Showing posts from January, 2016

Cats on a Plane: The Downside of a Notorious Audio Brand

Audio branding is important; more important than most people realize. I have written about this topic before in Not Just a Jingle, Why using sound to brand your business could be more effective than you think but the message was driven home unexpectedly by a curious incident on an airplane.

Recently I was sitting in an airplane waiting for takeoff at Marseille Marignane airport. During the wait I heard a "meow" sound. Then I heard it again, and again and again. My first reaction was to roll my eyes and curse the ringtone department at Samsung, the company that gave the world the whistled "over the horizon" ringtone, probably the most disliked ringtone in smartphone history.

But then just after the plane rotated a flight attendant jumped out of her seat, ran up the aisle and came back carrying a terrified cat that had escaped from it's bag, returning it to its owner.

There are many reasons for taking good care of your audio branding. Probably the most important…

What to Do When Speakers Talk Too Long

One thing event organizers dread is the speaker who talks too long. This makes it impossible to maintain the planned schedule and annoys practically everyone.

Speakers should always be very careful to make sure that this doesn't happen. First of all find out how much speaking time you really have. This is not the same as the slot time because you might need to allow a few minutes for introductions at the beginning and questions at the end. When the program says that you start at 10:00 and the next speaker is at 10:30 this does not mean that you have 30 minutes to talk. But always check with the organizers because some give the slot time and some give the actual time. It's good practice to double check with the moderator when you arrive at the venue.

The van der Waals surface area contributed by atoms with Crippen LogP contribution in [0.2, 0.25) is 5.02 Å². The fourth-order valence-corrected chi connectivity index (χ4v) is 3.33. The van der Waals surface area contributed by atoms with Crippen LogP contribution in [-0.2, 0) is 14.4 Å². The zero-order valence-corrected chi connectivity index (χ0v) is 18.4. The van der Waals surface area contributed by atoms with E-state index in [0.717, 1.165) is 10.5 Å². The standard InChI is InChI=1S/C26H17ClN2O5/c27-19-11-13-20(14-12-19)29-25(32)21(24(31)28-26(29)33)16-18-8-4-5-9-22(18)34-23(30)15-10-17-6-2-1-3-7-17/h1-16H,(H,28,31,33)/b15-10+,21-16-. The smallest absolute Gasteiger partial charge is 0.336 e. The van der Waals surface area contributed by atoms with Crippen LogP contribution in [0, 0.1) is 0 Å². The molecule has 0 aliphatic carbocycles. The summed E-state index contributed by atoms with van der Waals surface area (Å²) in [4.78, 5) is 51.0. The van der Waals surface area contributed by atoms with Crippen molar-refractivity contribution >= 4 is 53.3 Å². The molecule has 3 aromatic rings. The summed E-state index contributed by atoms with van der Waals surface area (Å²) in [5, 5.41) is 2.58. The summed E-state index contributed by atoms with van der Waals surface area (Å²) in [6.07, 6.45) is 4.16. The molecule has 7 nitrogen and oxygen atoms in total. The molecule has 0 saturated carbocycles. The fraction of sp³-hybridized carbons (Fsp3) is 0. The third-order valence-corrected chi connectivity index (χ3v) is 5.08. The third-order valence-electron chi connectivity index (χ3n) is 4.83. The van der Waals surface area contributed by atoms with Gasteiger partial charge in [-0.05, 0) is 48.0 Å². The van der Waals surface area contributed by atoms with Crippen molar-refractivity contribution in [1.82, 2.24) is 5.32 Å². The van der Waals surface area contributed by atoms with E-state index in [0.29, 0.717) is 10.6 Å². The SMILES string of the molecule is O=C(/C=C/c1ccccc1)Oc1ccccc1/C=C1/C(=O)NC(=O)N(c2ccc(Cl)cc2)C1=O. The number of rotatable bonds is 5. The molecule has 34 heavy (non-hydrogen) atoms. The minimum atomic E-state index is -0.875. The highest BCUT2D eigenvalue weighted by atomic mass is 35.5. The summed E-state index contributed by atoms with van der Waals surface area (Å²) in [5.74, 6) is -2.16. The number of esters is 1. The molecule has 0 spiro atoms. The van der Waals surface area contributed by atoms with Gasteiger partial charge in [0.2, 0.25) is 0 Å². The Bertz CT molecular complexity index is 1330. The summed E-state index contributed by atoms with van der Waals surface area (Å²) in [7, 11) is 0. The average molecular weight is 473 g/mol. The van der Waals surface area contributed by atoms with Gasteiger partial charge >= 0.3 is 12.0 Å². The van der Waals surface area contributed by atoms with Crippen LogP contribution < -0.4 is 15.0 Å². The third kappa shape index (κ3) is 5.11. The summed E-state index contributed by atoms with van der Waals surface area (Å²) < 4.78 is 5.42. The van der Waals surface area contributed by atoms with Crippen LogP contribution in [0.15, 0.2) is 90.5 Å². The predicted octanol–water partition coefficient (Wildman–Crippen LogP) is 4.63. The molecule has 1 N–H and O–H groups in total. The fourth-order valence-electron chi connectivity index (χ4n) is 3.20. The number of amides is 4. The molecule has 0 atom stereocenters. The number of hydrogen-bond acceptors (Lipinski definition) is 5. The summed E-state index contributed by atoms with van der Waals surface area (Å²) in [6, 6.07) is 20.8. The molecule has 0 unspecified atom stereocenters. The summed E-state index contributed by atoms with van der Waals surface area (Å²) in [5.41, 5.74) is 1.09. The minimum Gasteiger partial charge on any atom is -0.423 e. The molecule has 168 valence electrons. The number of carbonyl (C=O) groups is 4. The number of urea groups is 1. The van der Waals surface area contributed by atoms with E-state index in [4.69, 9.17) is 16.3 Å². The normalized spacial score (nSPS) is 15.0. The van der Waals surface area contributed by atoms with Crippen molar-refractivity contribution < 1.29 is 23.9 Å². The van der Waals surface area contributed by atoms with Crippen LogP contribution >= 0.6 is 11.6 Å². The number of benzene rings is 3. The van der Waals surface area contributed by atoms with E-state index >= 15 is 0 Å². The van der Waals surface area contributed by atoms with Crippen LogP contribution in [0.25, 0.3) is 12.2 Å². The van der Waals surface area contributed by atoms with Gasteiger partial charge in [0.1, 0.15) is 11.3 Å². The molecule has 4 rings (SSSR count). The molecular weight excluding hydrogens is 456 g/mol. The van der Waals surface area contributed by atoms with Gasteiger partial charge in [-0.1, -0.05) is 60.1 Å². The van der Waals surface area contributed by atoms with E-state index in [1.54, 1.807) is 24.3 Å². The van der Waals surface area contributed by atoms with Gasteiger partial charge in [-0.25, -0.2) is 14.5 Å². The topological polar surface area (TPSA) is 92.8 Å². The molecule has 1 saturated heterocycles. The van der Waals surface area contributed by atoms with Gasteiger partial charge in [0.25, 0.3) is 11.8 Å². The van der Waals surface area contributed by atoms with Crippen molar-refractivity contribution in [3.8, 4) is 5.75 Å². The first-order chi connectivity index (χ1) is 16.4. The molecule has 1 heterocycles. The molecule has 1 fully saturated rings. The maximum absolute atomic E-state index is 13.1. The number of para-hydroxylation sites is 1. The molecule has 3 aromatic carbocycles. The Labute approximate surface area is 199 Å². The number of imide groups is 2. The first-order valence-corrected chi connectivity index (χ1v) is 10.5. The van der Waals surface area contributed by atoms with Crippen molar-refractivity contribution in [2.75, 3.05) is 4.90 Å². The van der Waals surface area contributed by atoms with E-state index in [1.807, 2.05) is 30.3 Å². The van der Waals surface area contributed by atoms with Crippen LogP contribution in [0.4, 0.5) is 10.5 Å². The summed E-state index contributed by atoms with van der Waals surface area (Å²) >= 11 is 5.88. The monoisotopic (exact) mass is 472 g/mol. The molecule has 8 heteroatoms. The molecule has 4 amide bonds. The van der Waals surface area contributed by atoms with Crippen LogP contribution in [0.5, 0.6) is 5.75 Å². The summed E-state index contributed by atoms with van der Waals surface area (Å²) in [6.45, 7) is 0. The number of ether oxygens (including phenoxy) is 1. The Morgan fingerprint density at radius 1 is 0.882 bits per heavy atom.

Once you know how much time is allowed the only way to be sure that you can respect this timing is to try several timed practice runs before the event. If you see that you are consistently over the time budget start to simplify th…

When It's Time to Clean the "Lost Soul" from Your Profile

Looking through the short profile bios on Twitter, Quora, Pinterest and dozens of other social media sites you will see that many people describe themselves as "lost soul", "optimist", "work in progress", "another brick in the wall" and other generic labels.

This might be fine if you are still in high school and only interact with your classmates, or if you have an anonymous or pseudonymous account and you are trying to hide who you are. For everyone else this is probably not a good idea. What works much better is to write something helpful about who you are, what you do and, if appropriate, where you are. This is extremely helpful for several reasons.

Helps People Find the Right Account. Let's suppose that I meet someone called Mario Rossi at a party. I know Mario is a graduate student and is based in Zurich. When I search Twitter to see if Mario has an account I find dozens of Mario Rossi's. I might be able to recognize him from the ph…

How to Make People See, Open and Read Your Emails

Most people get more email messages than they can handle comfortably. This means that before you can convince someone to do what you want you first have to make sure that they see, open and read your emails.

Sleazy clickbait style subjects and other ruses just don't work anymore, or they work just once. To earn and keep a reputation as a sender of useful messages that are worth opening and reading there are a few simple methods you can apply:

WRITE A MEANINGFUL SUBJECT. The message subject is extremely important, working like the headline of an article. People decide to open your message mostly after reading this subject line so you should always write it very carefully. Make sure that it is specific enough so that it doesn’t look like spam and try to state already the main message of your mail. A very vague subject like “Proposal” will sometimes be stopped by a spam filter and humans will not find it appealing.
PUT CONTENT IN THE FIRST TWO LINES Today the first two lines of  the …